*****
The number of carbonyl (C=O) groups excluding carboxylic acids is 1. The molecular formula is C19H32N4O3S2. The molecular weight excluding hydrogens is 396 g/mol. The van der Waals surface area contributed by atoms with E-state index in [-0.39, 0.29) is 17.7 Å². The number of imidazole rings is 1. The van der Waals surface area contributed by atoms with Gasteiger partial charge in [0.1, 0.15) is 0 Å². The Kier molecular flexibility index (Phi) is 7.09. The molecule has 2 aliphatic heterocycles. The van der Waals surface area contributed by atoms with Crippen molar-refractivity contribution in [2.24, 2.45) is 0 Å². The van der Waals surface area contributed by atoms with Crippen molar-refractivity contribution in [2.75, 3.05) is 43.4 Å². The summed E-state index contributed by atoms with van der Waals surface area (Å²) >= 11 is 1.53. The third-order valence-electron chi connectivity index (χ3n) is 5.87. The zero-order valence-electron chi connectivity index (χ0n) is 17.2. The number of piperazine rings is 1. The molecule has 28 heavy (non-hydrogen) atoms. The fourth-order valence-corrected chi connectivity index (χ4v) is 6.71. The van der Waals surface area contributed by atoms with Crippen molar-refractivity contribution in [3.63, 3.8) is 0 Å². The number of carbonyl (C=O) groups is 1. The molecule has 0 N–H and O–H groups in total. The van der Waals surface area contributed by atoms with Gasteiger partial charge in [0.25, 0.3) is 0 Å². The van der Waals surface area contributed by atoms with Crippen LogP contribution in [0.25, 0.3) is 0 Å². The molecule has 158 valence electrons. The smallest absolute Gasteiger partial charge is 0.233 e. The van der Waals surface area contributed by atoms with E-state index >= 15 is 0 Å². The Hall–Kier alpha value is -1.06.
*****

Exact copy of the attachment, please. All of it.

The number of carbonyl (C=O) groups excluding carboxylic acids is 1. The molecular formula is C19H32N4O3S2. The molecular weight excluding hydrogens is 396 g/mol. The van der Waals surface area contributed by atoms with E-state index in [-0.39, 0.29) is 17.7 Å². The number of imidazole rings is 1. The van der Waals surface area contributed by atoms with Gasteiger partial charge in [0.1, 0.15) is 0 Å². The Kier molecular flexibility index (Phi) is 7.09. The molecule has 2 aliphatic heterocycles. The van der Waals surface area contributed by atoms with Crippen molar-refractivity contribution in [2.24, 2.45) is 0 Å². The van der Waals surface area contributed by atoms with Crippen molar-refractivity contribution in [2.75, 3.05) is 43.4 Å². The summed E-state index contributed by atoms with van der Waals surface area (Å²) >= 11 is 1.53. The third-order valence-electron chi connectivity index (χ3n) is 5.87. The zero-order valence-electron chi connectivity index (χ0n) is 17.2. The number of piperazine rings is 1. The molecule has 28 heavy (non-hydrogen) atoms. The fourth-order valence-corrected chi connectivity index (χ4v) is 6.71. The van der Waals surface area contributed by atoms with Crippen molar-refractivity contribution in [3.63, 3.8) is 0 Å². The number of carbonyl (C=O) groups is 1. The molecule has 0 N–H and O–H groups in total. The van der Waals surface area contributed by atoms with Gasteiger partial charge in [0.25, 0.3) is 0 Å². The van der Waals surface area contributed by atoms with Crippen LogP contribution in [0.25, 0.3) is 0 Å². The molecule has 158 valence electrons. The smallest absolute Gasteiger partial charge is 0.233 e. The van der Waals surface area contributed by atoms with E-state index >= 15 is 0 Å². The Hall–Kier alpha value is -1.06.